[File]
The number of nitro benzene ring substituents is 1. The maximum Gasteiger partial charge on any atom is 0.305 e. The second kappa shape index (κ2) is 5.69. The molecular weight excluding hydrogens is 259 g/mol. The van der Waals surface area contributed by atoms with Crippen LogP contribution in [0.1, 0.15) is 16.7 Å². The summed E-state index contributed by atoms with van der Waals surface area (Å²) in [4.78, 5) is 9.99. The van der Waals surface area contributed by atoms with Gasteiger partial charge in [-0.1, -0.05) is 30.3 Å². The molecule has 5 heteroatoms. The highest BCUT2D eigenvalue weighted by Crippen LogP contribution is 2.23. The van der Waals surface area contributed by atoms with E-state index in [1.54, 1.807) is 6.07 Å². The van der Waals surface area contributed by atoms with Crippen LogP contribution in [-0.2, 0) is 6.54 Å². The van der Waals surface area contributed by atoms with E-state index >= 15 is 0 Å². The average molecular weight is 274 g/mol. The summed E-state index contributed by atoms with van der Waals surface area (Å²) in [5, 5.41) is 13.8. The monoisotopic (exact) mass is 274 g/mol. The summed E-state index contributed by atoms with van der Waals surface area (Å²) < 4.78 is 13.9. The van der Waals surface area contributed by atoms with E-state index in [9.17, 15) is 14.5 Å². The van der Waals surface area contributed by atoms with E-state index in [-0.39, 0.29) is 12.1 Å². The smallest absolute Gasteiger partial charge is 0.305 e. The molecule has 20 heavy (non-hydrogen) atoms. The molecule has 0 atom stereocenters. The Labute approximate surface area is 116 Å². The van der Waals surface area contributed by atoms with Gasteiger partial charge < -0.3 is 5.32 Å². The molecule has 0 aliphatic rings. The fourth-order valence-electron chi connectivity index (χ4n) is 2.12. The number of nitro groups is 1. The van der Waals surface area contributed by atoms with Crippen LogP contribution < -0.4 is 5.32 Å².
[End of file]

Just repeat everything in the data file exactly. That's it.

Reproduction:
The number of nitro benzene ring substituents is 1. The maximum Gasteiger partial charge on any atom is 0.305 e. The second kappa shape index (κ2) is 5.69. The molecular weight excluding hydrogens is 259 g/mol. The van der Waals surface area contributed by atoms with Crippen LogP contribution in [0.1, 0.15) is 16.7 Å². The summed E-state index contributed by atoms with van der Waals surface area (Å²) in [4.78, 5) is 9.99. The van der Waals surface area contributed by atoms with Gasteiger partial charge in [-0.1, -0.05) is 30.3 Å². The molecule has 5 heteroatoms. The highest BCUT2D eigenvalue weighted by Crippen LogP contribution is 2.23. The van der Waals surface area contributed by atoms with E-state index in [1.54, 1.807) is 6.07 Å². The van der Waals surface area contributed by atoms with Crippen LogP contribution in [-0.2, 0) is 6.54 Å². The van der Waals surface area contributed by atoms with E-state index >= 15 is 0 Å². The average molecular weight is 274 g/mol. The summed E-state index contributed by atoms with van der Waals surface area (Å²) in [5, 5.41) is 13.8. The monoisotopic (exact) mass is 274 g/mol. The summed E-state index contributed by atoms with van der Waals surface area (Å²) < 4.78 is 13.9. The van der Waals surface area contributed by atoms with E-state index in [9.17, 15) is 14.5 Å². The van der Waals surface area contributed by atoms with E-state index in [-0.39, 0.29) is 12.1 Å². The smallest absolute Gasteiger partial charge is 0.305 e. The molecule has 20 heavy (non-hydrogen) atoms. The molecule has 0 atom stereocenters. The Labute approximate surface area is 116 Å². The van der Waals surface area contributed by atoms with Gasteiger partial charge < -0.3 is 5.32 Å². The molecule has 0 aliphatic rings. The fourth-order valence-electron chi connectivity index (χ4n) is 2.12. The number of nitro groups is 1. The van der Waals surface area contributed by atoms with Crippen LogP contribution < -0.4 is 5.32 Å².